October 15, 2021 — Former Florida mob soldier John (Big John) Mamone was indicted last week in West Palm Beach on charges of Medicare fraud.
Mamone, 70, pleaded not guilty to stealing almost $4,000,000 bucks in phony healthcare claims for knee, ankle, shoulder and wrist braces and was released on a half-million dollar bond to await trial. He was a member of the Trafficante crime family’s South Florida satellite crew in the last vestiges of existence for both the crew and the crime family as a whole. These days, Big John lives in Delray Beach.
The Trafficante clan was based out of the Tampa-St. Petersburg area for years, but has since gone dormant. Two decades ago, Mamone left his life in the mafia behind and entered the Witness Protection Program after taking a federal racketeering pinch.
Before being inducted into the Trafficante organization in the mid-1990s, Mamone was an associate of New York’s Genovese crime family. As part of his cooperation deal, Mamone helped prosecutors convict Genovese soldier Paul (Doc) Gaccione in a homicide case from 1992: the murder of mob associate Angelo Sangiuolo in which Gaccione admitted to Mamone his role as getaway driver in the hit.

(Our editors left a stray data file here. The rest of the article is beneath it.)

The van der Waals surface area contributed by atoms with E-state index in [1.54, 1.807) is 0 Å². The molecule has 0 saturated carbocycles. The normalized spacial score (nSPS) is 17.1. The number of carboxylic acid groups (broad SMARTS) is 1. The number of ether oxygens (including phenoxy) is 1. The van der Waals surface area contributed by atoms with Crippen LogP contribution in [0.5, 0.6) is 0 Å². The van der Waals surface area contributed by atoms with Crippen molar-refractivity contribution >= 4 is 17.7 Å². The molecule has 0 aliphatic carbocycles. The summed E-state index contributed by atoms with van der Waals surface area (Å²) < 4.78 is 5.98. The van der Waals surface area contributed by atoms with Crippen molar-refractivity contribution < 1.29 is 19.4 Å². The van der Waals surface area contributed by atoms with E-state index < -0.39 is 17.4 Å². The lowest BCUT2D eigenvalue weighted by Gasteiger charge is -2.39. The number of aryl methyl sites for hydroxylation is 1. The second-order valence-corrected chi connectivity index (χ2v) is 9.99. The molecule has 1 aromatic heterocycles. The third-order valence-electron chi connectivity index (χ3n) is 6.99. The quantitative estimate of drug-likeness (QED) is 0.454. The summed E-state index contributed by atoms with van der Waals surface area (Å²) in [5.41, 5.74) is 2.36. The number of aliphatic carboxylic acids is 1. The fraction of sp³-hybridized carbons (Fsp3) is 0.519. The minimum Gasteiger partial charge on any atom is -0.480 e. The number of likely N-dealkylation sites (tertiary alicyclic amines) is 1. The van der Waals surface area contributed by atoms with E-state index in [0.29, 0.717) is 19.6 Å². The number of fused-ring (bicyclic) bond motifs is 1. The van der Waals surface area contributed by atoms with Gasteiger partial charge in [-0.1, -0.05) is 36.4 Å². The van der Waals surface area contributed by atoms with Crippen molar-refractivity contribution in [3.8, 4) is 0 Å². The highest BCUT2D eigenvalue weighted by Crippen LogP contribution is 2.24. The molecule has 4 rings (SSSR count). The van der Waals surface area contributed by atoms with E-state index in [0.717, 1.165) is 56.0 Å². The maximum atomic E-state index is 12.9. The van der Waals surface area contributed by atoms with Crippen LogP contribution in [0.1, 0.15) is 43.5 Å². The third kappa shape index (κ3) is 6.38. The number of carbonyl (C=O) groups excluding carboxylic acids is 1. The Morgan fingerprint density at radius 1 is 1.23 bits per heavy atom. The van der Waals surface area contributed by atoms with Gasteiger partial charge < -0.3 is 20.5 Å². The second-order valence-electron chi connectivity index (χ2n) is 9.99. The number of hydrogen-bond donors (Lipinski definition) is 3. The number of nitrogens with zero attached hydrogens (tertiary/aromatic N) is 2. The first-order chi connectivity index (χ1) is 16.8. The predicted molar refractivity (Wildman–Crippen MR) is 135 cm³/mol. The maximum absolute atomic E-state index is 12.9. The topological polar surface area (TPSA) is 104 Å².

Gaccione and Mamone were partners in running construction rackets for Genovese capo Angelo (The Horn) Prisco in the late 1980s and early 90s. Sangiuolo was Prisco’s first cousin and was caught stealing from a Genovese gambling business. Prior to hooking up with the Prisco crew, Mamone reported to one of the Genovese’s New Jersey capos, John (The Count) DiGilio, who was murdered in 1988 for unstable behavior.
Gaccione got “made” in the months following the Sangiuolo murder. Mamone, realizing he wasn’t being inducted into the Genovese borgata any time soon and the constant heat Prisco was garnering was bad for him personally, relocated to South Florida.
Working for the Trafficante family’s Miami crew headed by Steve (Uncle Stevie) Raffa, Mamone headquartered his operations out of Gold Coast Check Cashing in Margate. According to FBI records from that era, Big John oversaw Raffa’s day-to-day loan sharking and gambling rackets. The entire South Florida regime was dismantled by an October 2000 bust. Raffa committed suicide weeks later that November.